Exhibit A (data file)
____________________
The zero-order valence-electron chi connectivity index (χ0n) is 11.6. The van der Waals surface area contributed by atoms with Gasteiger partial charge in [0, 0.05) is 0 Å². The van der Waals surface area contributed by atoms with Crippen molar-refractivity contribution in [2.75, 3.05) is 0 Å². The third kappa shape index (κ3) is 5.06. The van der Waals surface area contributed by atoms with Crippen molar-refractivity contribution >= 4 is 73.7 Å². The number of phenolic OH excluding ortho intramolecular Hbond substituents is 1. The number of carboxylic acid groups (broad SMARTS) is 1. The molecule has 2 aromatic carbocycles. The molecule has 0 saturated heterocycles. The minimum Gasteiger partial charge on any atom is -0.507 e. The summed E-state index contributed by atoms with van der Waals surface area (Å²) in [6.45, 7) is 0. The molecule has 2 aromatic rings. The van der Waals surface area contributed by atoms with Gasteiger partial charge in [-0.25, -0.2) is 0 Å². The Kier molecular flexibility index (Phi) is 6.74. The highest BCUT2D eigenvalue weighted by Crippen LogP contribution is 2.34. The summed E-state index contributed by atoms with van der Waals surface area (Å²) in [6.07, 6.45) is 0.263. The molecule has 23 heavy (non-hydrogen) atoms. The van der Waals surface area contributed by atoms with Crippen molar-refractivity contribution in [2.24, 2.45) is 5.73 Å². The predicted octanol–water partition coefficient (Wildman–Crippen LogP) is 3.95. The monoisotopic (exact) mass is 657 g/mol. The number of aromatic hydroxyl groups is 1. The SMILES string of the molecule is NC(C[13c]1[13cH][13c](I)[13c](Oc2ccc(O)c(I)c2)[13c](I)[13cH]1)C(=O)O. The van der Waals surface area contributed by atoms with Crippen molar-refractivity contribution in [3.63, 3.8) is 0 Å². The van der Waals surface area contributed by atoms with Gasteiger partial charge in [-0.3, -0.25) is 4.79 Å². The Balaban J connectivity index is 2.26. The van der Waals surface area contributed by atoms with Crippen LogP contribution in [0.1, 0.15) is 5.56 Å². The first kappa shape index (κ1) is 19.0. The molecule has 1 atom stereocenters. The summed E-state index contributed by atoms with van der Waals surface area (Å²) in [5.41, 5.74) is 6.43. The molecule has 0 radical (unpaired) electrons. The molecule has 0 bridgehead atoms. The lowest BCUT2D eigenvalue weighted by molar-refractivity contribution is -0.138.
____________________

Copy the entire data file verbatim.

The zero-order valence-electron chi connectivity index (χ0n) is 11.6. The van der Waals surface area contributed by atoms with Gasteiger partial charge in [0, 0.05) is 0 Å². The van der Waals surface area contributed by atoms with Crippen molar-refractivity contribution in [2.75, 3.05) is 0 Å². The third kappa shape index (κ3) is 5.06. The van der Waals surface area contributed by atoms with Crippen molar-refractivity contribution >= 4 is 73.7 Å². The number of phenolic OH excluding ortho intramolecular Hbond substituents is 1. The number of carboxylic acid groups (broad SMARTS) is 1. The molecule has 2 aromatic carbocycles. The molecule has 0 saturated heterocycles. The minimum Gasteiger partial charge on any atom is -0.507 e. The summed E-state index contributed by atoms with van der Waals surface area (Å²) in [6.45, 7) is 0. The molecule has 2 aromatic rings. The van der Waals surface area contributed by atoms with Gasteiger partial charge in [-0.25, -0.2) is 0 Å². The Kier molecular flexibility index (Phi) is 6.74. The highest BCUT2D eigenvalue weighted by Crippen LogP contribution is 2.34. The summed E-state index contributed by atoms with van der Waals surface area (Å²) in [6.07, 6.45) is 0.263. The molecule has 23 heavy (non-hydrogen) atoms. The van der Waals surface area contributed by atoms with Crippen molar-refractivity contribution in [2.24, 2.45) is 5.73 Å². The predicted octanol–water partition coefficient (Wildman–Crippen LogP) is 3.95. The monoisotopic (exact) mass is 657 g/mol. The number of aromatic hydroxyl groups is 1. The SMILES string of the molecule is NC(C[13c]1[13cH][13c](I)[13c](Oc2ccc(O)c(I)c2)[13c](I)[13cH]1)C(=O)O. The van der Waals surface area contributed by atoms with Crippen molar-refractivity contribution in [3.63, 3.8) is 0 Å². The van der Waals surface area contributed by atoms with Gasteiger partial charge in [-0.3, -0.25) is 4.79 Å². The Balaban J connectivity index is 2.26. The van der Waals surface area contributed by atoms with Crippen LogP contribution in [0.1, 0.15) is 5.56 Å². The first kappa shape index (κ1) is 19.0. The molecule has 1 atom stereocenters. The summed E-state index contributed by atoms with van der Waals surface area (Å²) in [5.41, 5.74) is 6.43. The molecule has 0 radical (unpaired) electrons. The molecule has 0 bridgehead atoms. The lowest BCUT2D eigenvalue weighted by molar-refractivity contribution is -0.138.